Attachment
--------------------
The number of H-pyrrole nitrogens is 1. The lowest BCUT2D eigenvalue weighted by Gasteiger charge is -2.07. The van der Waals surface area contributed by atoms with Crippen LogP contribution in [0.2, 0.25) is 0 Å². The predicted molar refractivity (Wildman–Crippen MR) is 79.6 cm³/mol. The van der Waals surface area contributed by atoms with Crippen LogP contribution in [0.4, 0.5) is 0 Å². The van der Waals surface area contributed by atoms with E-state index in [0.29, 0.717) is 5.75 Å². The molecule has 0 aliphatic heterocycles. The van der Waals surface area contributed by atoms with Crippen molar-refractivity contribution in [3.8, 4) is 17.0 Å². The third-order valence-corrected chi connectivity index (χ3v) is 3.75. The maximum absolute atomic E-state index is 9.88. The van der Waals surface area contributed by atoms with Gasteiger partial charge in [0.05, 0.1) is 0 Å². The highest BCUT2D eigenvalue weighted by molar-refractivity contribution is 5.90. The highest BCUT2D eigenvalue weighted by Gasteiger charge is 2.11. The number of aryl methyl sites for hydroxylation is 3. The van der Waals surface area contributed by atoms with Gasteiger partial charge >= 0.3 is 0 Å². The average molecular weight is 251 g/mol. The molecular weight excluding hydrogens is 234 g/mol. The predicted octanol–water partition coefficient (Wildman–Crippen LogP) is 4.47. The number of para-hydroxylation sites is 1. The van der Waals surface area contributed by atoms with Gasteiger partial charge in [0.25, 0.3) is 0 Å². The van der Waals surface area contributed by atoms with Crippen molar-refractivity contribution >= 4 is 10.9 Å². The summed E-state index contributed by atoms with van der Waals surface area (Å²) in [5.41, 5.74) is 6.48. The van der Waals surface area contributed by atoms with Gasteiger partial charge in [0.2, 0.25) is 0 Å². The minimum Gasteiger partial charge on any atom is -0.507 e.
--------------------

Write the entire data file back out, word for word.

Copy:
The number of H-pyrrole nitrogens is 1. The lowest BCUT2D eigenvalue weighted by Gasteiger charge is -2.07. The van der Waals surface area contributed by atoms with Crippen LogP contribution in [0.2, 0.25) is 0 Å². The predicted molar refractivity (Wildman–Crippen MR) is 79.6 cm³/mol. The van der Waals surface area contributed by atoms with Crippen LogP contribution in [0.4, 0.5) is 0 Å². The van der Waals surface area contributed by atoms with E-state index in [0.29, 0.717) is 5.75 Å². The molecule has 0 aliphatic heterocycles. The van der Waals surface area contributed by atoms with Crippen molar-refractivity contribution in [3.8, 4) is 17.0 Å². The third-order valence-corrected chi connectivity index (χ3v) is 3.75. The maximum absolute atomic E-state index is 9.88. The van der Waals surface area contributed by atoms with Gasteiger partial charge in [0.05, 0.1) is 0 Å². The highest BCUT2D eigenvalue weighted by molar-refractivity contribution is 5.90. The highest BCUT2D eigenvalue weighted by Gasteiger charge is 2.11. The number of aryl methyl sites for hydroxylation is 3. The van der Waals surface area contributed by atoms with Gasteiger partial charge >= 0.3 is 0 Å². The average molecular weight is 251 g/mol. The molecular weight excluding hydrogens is 234 g/mol. The predicted octanol–water partition coefficient (Wildman–Crippen LogP) is 4.47. The number of para-hydroxylation sites is 1. The van der Waals surface area contributed by atoms with Gasteiger partial charge in [0.25, 0.3) is 0 Å². The van der Waals surface area contributed by atoms with Crippen molar-refractivity contribution >= 4 is 10.9 Å². The summed E-state index contributed by atoms with van der Waals surface area (Å²) in [5.41, 5.74) is 6.48. The van der Waals surface area contributed by atoms with Gasteiger partial charge in [0.2, 0.25) is 0 Å². The minimum Gasteiger partial charge on any atom is -0.507 e.